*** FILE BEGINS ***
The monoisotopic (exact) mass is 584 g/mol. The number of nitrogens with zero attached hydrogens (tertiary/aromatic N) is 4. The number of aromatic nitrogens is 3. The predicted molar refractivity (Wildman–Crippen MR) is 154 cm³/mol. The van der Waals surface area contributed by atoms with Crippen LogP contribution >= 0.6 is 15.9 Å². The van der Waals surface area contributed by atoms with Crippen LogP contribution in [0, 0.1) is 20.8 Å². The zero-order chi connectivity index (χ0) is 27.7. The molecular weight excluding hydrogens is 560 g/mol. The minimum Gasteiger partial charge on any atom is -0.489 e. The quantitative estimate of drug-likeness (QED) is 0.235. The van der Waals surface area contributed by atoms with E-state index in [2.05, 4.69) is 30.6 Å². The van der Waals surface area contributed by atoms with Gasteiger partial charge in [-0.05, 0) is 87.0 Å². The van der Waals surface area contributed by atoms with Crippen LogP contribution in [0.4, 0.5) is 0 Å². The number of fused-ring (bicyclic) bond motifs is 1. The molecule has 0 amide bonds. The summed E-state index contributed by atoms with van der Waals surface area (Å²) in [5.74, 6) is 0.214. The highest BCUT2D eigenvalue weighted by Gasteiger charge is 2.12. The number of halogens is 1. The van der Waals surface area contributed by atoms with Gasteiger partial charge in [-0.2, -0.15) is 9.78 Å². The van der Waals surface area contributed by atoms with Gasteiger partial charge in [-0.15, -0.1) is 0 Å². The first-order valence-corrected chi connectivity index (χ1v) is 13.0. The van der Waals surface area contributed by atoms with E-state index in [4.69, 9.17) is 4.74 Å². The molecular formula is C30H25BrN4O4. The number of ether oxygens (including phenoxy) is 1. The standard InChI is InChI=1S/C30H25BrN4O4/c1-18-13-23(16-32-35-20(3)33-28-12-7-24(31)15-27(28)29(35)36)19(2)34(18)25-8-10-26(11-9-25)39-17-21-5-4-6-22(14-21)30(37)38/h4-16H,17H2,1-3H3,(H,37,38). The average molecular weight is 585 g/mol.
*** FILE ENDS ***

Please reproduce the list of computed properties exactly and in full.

The monoisotopic (exact) mass is 584 g/mol. The number of nitrogens with zero attached hydrogens (tertiary/aromatic N) is 4. The number of aromatic nitrogens is 3. The predicted molar refractivity (Wildman–Crippen MR) is 154 cm³/mol. The van der Waals surface area contributed by atoms with Crippen LogP contribution >= 0.6 is 15.9 Å². The van der Waals surface area contributed by atoms with Crippen LogP contribution in [0, 0.1) is 20.8 Å². The zero-order chi connectivity index (χ0) is 27.7. The molecular weight excluding hydrogens is 560 g/mol. The minimum Gasteiger partial charge on any atom is -0.489 e. The quantitative estimate of drug-likeness (QED) is 0.235. The van der Waals surface area contributed by atoms with E-state index in [2.05, 4.69) is 30.6 Å². The van der Waals surface area contributed by atoms with Gasteiger partial charge in [-0.05, 0) is 87.0 Å². The van der Waals surface area contributed by atoms with Crippen LogP contribution in [0.4, 0.5) is 0 Å². The number of fused-ring (bicyclic) bond motifs is 1. The molecule has 0 amide bonds. The summed E-state index contributed by atoms with van der Waals surface area (Å²) in [5.74, 6) is 0.214. The highest BCUT2D eigenvalue weighted by Gasteiger charge is 2.12. The number of halogens is 1. The van der Waals surface area contributed by atoms with Gasteiger partial charge in [-0.2, -0.15) is 9.78 Å². The van der Waals surface area contributed by atoms with Gasteiger partial charge in [-0.15, -0.1) is 0 Å². The first-order valence-corrected chi connectivity index (χ1v) is 13.0. The van der Waals surface area contributed by atoms with E-state index in [4.69, 9.17) is 4.74 Å². The molecular formula is C30H25BrN4O4. The number of ether oxygens (including phenoxy) is 1. The standard InChI is InChI=1S/C30H25BrN4O4/c1-18-13-23(16-32-35-20(3)33-28-12-7-24(31)15-27(28)29(35)36)19(2)34(18)25-8-10-26(11-9-25)39-17-21-5-4-6-22(14-21)30(37)38/h4-16H,17H2,1-3H3,(H,37,38). The average molecular weight is 585 g/mol.